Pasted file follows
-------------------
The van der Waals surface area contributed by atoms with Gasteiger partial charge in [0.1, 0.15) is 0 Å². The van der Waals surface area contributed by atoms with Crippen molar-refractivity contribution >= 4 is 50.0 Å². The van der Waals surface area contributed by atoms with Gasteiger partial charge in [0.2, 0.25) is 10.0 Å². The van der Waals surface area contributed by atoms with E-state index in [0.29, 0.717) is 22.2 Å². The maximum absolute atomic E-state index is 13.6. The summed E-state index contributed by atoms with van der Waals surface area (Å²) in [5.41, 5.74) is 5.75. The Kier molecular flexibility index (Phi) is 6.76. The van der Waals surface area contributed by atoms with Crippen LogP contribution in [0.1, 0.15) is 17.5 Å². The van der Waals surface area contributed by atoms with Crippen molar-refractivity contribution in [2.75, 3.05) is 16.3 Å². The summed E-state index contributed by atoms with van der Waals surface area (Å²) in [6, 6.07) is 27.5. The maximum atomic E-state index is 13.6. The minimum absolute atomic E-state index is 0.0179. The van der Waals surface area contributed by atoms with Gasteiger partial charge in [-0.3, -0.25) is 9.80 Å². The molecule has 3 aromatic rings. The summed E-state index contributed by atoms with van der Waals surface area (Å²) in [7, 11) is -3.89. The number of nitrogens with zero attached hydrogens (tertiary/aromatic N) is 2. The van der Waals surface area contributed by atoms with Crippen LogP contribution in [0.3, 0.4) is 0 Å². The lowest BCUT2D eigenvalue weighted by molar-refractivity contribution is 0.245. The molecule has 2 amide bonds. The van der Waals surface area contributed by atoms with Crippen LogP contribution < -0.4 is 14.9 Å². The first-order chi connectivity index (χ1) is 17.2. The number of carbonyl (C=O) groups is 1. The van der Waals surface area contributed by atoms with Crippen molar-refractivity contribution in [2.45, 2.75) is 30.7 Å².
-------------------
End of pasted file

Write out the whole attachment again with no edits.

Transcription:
The van der Waals surface area contributed by atoms with Gasteiger partial charge in [0.1, 0.15) is 0 Å². The van der Waals surface area contributed by atoms with Crippen molar-refractivity contribution >= 4 is 50.0 Å². The van der Waals surface area contributed by atoms with Gasteiger partial charge in [0.2, 0.25) is 10.0 Å². The van der Waals surface area contributed by atoms with E-state index in [0.29, 0.717) is 22.2 Å². The maximum absolute atomic E-state index is 13.6. The summed E-state index contributed by atoms with van der Waals surface area (Å²) in [5.41, 5.74) is 5.75. The Kier molecular flexibility index (Phi) is 6.76. The van der Waals surface area contributed by atoms with Crippen LogP contribution in [0.1, 0.15) is 17.5 Å². The van der Waals surface area contributed by atoms with Crippen molar-refractivity contribution in [2.75, 3.05) is 16.3 Å². The summed E-state index contributed by atoms with van der Waals surface area (Å²) in [6, 6.07) is 27.5. The maximum atomic E-state index is 13.6. The minimum absolute atomic E-state index is 0.0179. The van der Waals surface area contributed by atoms with Gasteiger partial charge in [-0.3, -0.25) is 9.80 Å². The molecule has 3 aromatic rings. The summed E-state index contributed by atoms with van der Waals surface area (Å²) in [7, 11) is -3.89. The number of nitrogens with zero attached hydrogens (tertiary/aromatic N) is 2. The van der Waals surface area contributed by atoms with Crippen LogP contribution in [0.3, 0.4) is 0 Å². The lowest BCUT2D eigenvalue weighted by molar-refractivity contribution is 0.245. The molecule has 2 amide bonds. The van der Waals surface area contributed by atoms with Crippen LogP contribution < -0.4 is 14.9 Å². The first-order chi connectivity index (χ1) is 17.2. The number of carbonyl (C=O) groups is 1. The van der Waals surface area contributed by atoms with Crippen molar-refractivity contribution in [2.45, 2.75) is 30.7 Å².